Some homes getting help from Bradley Airport with noise problems - WFSB 3 Connecticut

Some homes getting help from Bradley Airport with noise problems


Homeowners in Windsor Locks told Eyewitness News that for years, they have been plagued with the same noise from flyovers at International Bradley Airport.

Relief is coming, but not everyone is seeing it.

"Living right on the edge of the airport, that's where you hear it," said Jessica Quagliaroli.

She lives on Darien Drive, which is right in the flight path for dozens of planes making their daily arrivals and departures.

Quagliaroli said she hears the flyovers "every day" at all times of the day.

Hundreds of neighbors, along with Quagliaroli, have lived with the noise nuisance, so when they heard the federal government was going to pitch in a helping hand by replacing doors and windows with sound-minimizing ones, they were looking forward to relief.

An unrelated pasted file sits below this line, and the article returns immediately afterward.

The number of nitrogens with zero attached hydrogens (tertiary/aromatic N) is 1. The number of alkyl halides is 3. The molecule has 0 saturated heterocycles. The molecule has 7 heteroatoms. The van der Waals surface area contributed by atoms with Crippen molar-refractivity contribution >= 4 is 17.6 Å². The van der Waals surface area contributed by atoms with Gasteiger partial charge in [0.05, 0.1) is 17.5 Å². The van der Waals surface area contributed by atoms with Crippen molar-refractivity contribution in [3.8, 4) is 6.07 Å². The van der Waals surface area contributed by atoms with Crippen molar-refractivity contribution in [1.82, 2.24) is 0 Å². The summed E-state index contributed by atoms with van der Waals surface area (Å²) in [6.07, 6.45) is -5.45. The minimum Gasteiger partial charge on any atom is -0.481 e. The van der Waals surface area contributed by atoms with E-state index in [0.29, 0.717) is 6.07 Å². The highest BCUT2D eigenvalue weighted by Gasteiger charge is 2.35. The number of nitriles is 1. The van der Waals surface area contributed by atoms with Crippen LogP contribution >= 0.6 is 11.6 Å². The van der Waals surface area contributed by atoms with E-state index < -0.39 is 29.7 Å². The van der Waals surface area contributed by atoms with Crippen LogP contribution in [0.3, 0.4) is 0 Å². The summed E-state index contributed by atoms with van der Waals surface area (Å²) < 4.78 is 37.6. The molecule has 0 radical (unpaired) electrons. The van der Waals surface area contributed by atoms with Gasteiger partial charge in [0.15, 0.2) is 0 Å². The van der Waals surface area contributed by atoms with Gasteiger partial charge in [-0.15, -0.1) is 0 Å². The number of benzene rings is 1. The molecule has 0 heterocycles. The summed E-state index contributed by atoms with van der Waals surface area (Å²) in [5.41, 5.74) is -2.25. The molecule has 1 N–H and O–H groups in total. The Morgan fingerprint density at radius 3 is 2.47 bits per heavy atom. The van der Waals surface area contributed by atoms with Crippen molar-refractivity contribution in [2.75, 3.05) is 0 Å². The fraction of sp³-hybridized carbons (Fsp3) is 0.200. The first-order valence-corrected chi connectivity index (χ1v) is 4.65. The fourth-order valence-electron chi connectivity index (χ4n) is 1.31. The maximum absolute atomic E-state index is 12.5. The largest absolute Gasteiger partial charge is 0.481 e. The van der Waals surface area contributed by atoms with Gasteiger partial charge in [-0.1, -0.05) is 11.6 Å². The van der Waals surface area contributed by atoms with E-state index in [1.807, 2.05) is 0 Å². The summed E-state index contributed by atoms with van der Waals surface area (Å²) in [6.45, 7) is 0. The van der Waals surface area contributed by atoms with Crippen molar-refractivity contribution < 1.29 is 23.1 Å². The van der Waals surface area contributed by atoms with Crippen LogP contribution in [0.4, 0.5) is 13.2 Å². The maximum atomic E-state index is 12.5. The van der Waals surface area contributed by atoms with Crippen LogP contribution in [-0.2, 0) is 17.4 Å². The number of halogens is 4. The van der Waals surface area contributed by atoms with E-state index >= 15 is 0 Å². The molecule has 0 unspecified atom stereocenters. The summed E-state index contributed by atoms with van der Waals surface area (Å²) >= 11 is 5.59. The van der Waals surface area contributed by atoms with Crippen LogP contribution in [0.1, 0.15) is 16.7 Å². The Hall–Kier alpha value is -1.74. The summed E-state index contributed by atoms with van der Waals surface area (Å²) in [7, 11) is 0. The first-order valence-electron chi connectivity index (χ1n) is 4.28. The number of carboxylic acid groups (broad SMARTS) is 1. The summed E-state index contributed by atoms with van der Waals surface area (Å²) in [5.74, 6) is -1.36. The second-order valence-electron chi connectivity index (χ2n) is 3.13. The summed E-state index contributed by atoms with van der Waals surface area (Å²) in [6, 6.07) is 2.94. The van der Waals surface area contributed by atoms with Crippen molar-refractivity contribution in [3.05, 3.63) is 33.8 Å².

"It would definitely help out in the neighborhood," Quagliaroli said. "It would probably bring house values up around here."

According to a map provided by federal officials, Darien Drive was split into two sections.

One section is receiving assistance because the area that they live in is a zone where air traffic routinely reaches 65 decibels.

However, Quagliaroli is on the fringe of that section and she will receive no federal funding.

"We all hear the same that the other half of the street hear," she said. "Planes go over us just as much as everyone else."

Eyewitness News contacted the Connecticut Department of Transportation, who was responsible for making the map, but they referred the station to officials with Bradley Airport.

At this time, officials at Bradley Airport had no comment. However, a meeting is planned for Wednesday night to discuss the issue.

The Federal Aviation Administration, who organized the program, said during a sound test, they created a 100-foot buffer, which just happens to be a few feet short of Quagliaroli's home.

"It's not fair when they're making that decision and they don't live here," she said.

There is a solution for neighbors on the fringe - they'll need to make an appeal directly to the FAA.

The good news is that some on this street already did and have been added to the list of qualifying homes

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